Team composition choices are going to be integral as the higher difficulty campaigns, boss hunts and etc. would require you to have a specific set of heroes. And the variety of attack patterns and speed is obvious per hero class that you’d prefer to either have a wider scope of options or a more concentrated set of officers in your team. You can even say that these team comp choices can be a shallower version of team comp planning in Pokemon battles. Just instead of turn-based strategic combat, Unleashed emphasizes on real fast on-the-microsecond control changes and tweaks.
The game’s difficulty curve is steep as you are babied in the normal earlier stages of the game. However, as you steadily go along the higher difficulty missions, you will be required to actually invest on the equipment and officers you will be putting in your team. This doesn’t mean though that the AI becomes better in the later stages. The opposing officers, captains and grunts though will hit harder than ever, especially on the unprotected officers in your team.
What makes players come back to Unleashed is the game’s battle system. The simplistic three-element min-max strengths and weakness system on top of the three hero type system makes things interesting for PvP battles. There are tons of variations and team compositions that you experiment with to find your niche in PvP. Pennypinching players who don’t want to spend time and money on the game can still compete competitively as long as you are smart in the officers you deploy and the weapons, armor and accessories you equip to your deployed heroes. The game is still new and in that very generous new state with devs handing out edicts and weapon boxes left and right, so keeping up with good gear and obtaining rare heroes is quite easy at the moment.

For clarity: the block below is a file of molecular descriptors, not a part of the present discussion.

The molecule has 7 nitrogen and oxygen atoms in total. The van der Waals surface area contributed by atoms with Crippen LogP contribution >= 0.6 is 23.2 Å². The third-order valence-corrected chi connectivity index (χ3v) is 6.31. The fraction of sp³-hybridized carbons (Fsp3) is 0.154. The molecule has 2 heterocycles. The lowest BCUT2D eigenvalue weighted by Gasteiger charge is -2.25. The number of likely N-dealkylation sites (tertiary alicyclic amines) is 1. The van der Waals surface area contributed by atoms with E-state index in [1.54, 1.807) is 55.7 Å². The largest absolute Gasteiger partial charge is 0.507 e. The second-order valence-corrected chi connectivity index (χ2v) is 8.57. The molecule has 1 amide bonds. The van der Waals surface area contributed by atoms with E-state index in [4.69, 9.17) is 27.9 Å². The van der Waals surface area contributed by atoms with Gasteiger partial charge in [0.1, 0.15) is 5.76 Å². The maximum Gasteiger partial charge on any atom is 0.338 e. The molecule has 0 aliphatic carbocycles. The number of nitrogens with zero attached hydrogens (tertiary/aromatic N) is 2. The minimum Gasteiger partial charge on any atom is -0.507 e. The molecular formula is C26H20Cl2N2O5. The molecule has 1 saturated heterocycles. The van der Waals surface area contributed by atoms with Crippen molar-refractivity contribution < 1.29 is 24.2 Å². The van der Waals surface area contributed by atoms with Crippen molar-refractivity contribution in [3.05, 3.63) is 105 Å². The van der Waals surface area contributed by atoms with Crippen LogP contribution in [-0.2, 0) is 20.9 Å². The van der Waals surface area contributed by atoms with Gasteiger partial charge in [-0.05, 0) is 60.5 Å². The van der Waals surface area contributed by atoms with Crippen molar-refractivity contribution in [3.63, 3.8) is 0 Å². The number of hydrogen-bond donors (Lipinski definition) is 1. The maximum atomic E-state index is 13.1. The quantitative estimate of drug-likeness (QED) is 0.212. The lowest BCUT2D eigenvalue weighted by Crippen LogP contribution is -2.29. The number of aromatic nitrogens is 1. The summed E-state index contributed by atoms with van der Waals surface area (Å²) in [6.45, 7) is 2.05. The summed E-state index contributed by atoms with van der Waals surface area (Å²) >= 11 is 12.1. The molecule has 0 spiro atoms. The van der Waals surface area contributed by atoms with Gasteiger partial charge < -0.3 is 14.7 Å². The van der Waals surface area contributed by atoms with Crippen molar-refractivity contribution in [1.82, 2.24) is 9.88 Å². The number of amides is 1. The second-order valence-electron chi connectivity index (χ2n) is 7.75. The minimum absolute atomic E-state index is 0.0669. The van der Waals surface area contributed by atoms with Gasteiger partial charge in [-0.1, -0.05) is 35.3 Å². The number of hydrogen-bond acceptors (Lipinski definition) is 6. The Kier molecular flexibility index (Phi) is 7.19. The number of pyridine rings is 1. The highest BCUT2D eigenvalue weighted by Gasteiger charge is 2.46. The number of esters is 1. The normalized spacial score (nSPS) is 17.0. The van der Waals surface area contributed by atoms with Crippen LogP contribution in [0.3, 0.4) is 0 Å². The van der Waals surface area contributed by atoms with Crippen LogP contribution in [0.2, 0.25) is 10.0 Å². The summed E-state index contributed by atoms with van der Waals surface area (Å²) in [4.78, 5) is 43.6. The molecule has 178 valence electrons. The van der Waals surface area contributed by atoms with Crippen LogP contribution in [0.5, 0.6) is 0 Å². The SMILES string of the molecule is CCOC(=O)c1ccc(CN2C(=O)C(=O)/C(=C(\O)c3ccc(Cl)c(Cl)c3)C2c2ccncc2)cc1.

The Face of Despair
However, as you reach mid to late game, you will be expected to at least have spent some money to make your team as strong as possible. There will be opponent teams packing raw unimaginable power… like a team of Lu Bus at max level split between the three elements. It’s already hard enough to face a single Lu Bu, but going against three is a gauntlet of pain. At least you can say that PvP never feels dull or too easy, as strong teams will push your skills as a general.
Overall, Dynasty Warriors: Unleashed is a really solid spin-off from the franchise that I have come to love. With a different skew in the Dynasty Warriors storyline, the game presents you with a fun and really ridiculous plot that keeps it engaging as game fluff. Meanwhile, the gameplay elements and streamlined PvP system prolongs replayability more than what you don’t normally can expect in a free-to-play title.
The game is visually beautiful and is consistent to what you’d already expect from a Dynasty Warriors title. Playing it on an android phone and ipad, I would say that the game is better suited to be played on an ipad than on a small screened device. Since virtual controls are always better done on a tablet than a small device.
As a fan of the Dynasty Warriors series I am pleasantly surprised with what Unleashed has presented to me. It’s a solid free-to-play title that can and will please long running fans, and at the same time is welcoming enough to series newbies. It’s a game that can and will cure your itch if you’re looking for a title that’s not strategy centric, and if you’re on the lookout for a game that you can just turn off your brain and hack away at for a fun time.